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HomeHoming in on Hornworms: How to Care for the Big Green Worm

Homing in on Hornworms: How to Care for the Big Green Worm

by Ryan Heuther Homing in on hornworms Hornworms are a fantastic feeder for your reptile and amphibian pets. Not only are hornworms high in calcium (47mg/100g) and low in fat (3%), but they also have a soft exoskeleton, making eating and digestion easy! A wide variety of reptiles and amphibians love hornworms, including bearded dragons, leopard geckos, crested geckos, Pacman frogs, monitors, tegus, skinks, pixie frogs, and many tree frogs. How do I store Hornworms? Store the pod upside down, with the food at the top. This way, the hornworms will climb up to eat. Their waste will fall to the 'bottom' of the container for easy cleanup. Make sure to place them on a wire rack or something similar, so that they receive proper ventilation. How do I feed Hornworms? Hornworms eat a special food developed specifically for them. If you wish to grow yours beyond the capacity of the diet provided with them, you should purchase additional Repashy SuperHorn well before they are in danger of running out of food. If your Hornworms run out of food, feed them out as fast as you can. You will not have time to source additional food for your Hornworms. Foods other than formulated Hornworm diet will not work. Anecdotally, there seems to be some success with feeding Hornworms on green unripened tomatoes after their diet is depleted, but we cannot guarantee this method as Hornworms will sometimes be reluctant to accept diets that differ from those they were started on.
How big will the Hornworms get?
Hornworms will grow as long as there is food present. The 25ct pods have enough food for worms to reach about 1.5”. The 12ct pods have enough food for the worms to reach 4” long and weigh about 10 grams.
How long do Hornworms last?
Hornworms will  die within a day of running out of food. They will grow the fastest when kept in the low 80s F, but can be kept as low as the mid 50s F to slow growth. Hornworms can also be kept in the fridge (at 45F) for 2 days, then removed for one day, to slow growth. By keeping the Hornworms cooler, you can make a pod last for up to 2 weeks.
How do I raise Hornworms into adults?
The Larvae
Hornworms are the larval stage of moths in the family Sphingidae, commonly referred to as Sphinx, Hornworm, or hummingbird moths. The adult moth of our Hornworms can reach wingspans of up to 5”. So if you are more interested in observing the process of metamorphosis than you are in feeding critters, there isn't all that much more you will need to do. First you will need to make sure you have enough food. The worms from our 12ct pods will sometimes be large enough to complete their larval stage without additional resources but we would recommend having additional food on hand if needed, either Repashy SuperHorn or green unripened tomatoes if you are okay with a little more uncertainty as to whether they will accept the new food source or not.
The Pupae
Eventually your Hornworm will stop eating and begin wandering about in search of a place to pupate. At this point, they will need some kind of substrate to submerge themselves in. Many substrates have been used successfully ranging from potting soil to wood shavings to layers of paper towels. Your Hornworm will disappear beneath this and should not be disturbed for at least a week so. Doing so runs the risk of damaging a freshly molted pupae. Be sure, though, to keep the substrate somewhat damp. Too dry of an environment can result in significantly stunted wing development after eclosion (the final molt into the adult insect). Additionally, be sure to have enough space available for the moth to expand its wings fully.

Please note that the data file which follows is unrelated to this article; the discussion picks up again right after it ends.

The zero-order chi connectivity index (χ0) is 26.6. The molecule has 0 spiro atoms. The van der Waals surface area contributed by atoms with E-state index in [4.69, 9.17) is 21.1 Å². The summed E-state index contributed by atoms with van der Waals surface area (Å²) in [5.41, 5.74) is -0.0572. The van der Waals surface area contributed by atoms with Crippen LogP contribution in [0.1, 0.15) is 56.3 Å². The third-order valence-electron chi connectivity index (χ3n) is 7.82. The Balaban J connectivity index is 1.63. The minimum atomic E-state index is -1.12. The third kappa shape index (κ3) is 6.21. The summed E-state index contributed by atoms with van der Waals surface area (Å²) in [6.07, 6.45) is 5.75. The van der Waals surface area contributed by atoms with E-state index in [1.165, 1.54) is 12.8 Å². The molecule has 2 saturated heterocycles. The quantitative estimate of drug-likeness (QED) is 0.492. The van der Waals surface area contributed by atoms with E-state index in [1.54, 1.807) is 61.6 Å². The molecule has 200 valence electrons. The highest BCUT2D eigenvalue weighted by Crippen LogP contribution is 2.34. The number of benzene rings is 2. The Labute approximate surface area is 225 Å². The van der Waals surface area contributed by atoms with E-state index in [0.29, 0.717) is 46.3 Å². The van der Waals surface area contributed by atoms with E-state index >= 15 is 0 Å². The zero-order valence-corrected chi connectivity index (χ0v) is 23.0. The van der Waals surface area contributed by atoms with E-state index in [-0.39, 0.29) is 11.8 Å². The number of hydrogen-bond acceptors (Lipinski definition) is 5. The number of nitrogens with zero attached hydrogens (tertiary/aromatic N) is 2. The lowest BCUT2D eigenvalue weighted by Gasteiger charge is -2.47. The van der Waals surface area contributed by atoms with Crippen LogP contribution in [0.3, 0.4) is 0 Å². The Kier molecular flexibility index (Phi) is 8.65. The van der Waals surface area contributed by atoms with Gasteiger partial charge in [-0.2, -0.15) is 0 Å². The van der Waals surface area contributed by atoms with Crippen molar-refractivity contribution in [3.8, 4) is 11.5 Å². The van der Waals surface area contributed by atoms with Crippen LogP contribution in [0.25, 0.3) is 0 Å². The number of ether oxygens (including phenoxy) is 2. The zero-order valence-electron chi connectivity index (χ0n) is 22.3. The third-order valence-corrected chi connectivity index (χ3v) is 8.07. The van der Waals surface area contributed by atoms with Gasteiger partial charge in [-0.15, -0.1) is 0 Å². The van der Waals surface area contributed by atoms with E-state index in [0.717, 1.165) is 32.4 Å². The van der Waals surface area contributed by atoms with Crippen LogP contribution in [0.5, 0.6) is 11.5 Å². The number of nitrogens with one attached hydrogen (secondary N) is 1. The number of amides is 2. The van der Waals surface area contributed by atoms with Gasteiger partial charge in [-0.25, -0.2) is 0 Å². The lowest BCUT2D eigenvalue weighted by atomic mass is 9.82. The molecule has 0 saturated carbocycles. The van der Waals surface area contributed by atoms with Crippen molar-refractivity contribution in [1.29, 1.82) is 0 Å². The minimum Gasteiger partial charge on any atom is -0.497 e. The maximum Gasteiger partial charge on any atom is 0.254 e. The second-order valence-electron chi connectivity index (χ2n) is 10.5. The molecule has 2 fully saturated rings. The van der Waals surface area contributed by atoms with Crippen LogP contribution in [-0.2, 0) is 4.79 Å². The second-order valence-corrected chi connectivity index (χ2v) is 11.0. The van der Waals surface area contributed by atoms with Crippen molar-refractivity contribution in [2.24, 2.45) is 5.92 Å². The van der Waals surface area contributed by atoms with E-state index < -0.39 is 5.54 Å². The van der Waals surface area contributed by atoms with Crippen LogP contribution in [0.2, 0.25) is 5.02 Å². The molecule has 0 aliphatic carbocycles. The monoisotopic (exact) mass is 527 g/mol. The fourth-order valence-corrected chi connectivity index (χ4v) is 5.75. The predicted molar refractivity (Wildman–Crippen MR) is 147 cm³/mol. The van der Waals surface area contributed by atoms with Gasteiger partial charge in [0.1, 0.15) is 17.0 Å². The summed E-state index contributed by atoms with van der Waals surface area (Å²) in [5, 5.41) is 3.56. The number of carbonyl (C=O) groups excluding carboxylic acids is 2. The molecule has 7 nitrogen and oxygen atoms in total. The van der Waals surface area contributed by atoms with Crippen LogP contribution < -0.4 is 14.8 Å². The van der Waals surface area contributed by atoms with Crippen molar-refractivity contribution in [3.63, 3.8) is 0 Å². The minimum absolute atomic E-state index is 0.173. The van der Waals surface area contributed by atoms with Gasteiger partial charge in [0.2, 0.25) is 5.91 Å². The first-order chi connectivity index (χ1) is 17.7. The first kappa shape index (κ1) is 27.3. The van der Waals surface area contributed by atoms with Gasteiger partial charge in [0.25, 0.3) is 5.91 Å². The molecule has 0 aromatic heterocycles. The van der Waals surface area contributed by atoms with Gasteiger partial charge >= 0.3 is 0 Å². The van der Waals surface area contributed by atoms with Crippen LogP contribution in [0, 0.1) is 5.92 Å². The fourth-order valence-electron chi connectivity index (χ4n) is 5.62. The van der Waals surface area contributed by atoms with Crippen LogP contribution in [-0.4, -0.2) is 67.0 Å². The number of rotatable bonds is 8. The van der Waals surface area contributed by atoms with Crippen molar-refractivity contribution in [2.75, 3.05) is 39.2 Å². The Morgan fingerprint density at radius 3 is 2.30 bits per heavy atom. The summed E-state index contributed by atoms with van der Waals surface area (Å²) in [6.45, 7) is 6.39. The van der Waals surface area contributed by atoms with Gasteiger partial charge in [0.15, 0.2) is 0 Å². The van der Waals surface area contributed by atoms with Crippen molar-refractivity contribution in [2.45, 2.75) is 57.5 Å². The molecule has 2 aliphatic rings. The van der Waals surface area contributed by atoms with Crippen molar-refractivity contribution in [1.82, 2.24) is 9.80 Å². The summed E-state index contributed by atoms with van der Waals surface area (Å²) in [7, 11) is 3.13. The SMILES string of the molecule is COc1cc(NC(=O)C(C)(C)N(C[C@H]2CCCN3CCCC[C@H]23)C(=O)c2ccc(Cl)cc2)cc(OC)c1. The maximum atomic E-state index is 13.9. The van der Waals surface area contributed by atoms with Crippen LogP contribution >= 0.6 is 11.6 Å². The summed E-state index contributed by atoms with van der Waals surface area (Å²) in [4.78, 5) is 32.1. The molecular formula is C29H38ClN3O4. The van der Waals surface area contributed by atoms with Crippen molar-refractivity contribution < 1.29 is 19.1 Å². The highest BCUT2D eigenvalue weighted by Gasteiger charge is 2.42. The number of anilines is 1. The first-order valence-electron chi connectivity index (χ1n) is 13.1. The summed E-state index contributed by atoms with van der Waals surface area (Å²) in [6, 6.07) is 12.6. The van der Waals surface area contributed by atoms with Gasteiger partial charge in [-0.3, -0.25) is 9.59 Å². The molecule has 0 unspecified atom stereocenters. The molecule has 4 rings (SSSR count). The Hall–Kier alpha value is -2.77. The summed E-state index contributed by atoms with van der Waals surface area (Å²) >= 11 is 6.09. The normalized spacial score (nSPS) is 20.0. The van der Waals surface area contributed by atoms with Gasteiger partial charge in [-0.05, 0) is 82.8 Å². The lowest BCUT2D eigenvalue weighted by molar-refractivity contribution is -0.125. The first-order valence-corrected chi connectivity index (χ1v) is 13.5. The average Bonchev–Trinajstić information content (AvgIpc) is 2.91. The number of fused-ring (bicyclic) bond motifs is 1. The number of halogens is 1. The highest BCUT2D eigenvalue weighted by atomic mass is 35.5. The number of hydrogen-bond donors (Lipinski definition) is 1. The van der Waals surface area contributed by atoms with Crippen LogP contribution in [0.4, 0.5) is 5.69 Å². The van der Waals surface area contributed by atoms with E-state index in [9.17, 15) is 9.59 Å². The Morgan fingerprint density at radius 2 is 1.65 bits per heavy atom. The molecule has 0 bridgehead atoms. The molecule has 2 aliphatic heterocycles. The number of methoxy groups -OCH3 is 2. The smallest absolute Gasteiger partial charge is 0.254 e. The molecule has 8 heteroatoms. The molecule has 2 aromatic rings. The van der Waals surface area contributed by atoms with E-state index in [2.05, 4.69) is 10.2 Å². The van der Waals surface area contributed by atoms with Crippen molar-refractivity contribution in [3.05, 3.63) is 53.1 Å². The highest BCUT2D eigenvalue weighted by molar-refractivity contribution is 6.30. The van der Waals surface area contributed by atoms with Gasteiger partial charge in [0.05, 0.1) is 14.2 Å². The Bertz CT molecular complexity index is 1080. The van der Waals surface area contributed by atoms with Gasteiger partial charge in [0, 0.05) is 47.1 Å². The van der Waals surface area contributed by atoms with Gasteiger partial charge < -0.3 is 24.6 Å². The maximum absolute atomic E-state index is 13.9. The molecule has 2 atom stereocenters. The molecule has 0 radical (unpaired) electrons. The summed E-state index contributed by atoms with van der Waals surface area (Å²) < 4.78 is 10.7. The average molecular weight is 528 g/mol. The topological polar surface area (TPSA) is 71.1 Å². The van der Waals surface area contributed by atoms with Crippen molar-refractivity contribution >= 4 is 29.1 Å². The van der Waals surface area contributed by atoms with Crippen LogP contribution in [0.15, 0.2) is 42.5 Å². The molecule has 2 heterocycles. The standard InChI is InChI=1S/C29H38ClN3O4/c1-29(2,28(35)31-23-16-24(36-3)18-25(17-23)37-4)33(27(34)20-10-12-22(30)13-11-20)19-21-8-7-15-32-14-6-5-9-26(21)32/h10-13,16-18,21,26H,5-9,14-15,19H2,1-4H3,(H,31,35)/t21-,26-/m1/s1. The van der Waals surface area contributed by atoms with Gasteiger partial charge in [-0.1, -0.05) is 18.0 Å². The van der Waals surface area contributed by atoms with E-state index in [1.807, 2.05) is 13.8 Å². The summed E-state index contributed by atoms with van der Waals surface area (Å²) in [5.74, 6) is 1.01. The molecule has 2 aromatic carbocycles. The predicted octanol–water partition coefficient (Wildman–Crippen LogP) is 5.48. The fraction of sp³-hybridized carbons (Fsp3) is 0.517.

The Adult
A few weeks to several months later, your adult moths should emerge. Whether your moths emerge sooner or later will depend on the photoperiod they experienced as caterpillars. The photoperiod is how long their environment was lit each day. If the photoperiod is longer, they assume that it is summer and will pupate quickly. If it is shorter, they will assume winter is approaching and pupate slowly. Once you have your adult moths, you can then release them into the wild blue yonder or attempt to rear them. If you wish to rear them, you should move the adult moth (after its wings have fully expanded and dried) to a flight cage. In nature, they feed in a manner very similar to hummingbirds and can actually be fed using a commercially available hummingbird feeder and hummingbird diet.
Given time, males and females will mate with one another. Then you are left only with the problem of getting the females to lay eggs. The obvious method is to place a tomato plant inside the cage with the moths for them to lay eggs on but you can also place the mated female moths into brown paper bags. Strangely enough, this will induce them to lay eggs. If the eggs are laid in a brown paper bag, you may then either remove them from the inside of the bag or cut out the portion of the bag to which the eggs are adhered. These may then be placed with food for them to feed on once emerged. If laid on a tomato plant, you may also then remove the eggs or the part of the plant they are stuck to and place them with artificial food or you can leave them to devour the plant. Either way, you have successfully looped your way back to the part of the life cycle you started from.Links of Interest: Try Repashy's SuperHorn to serve up more food for your hornworms! Now available in 3 oz, 6 oz, 12 oz, and 70.4 oz jars![button-green url="" target="""" position="left"]Buy Repashy Superhorn[/button-green]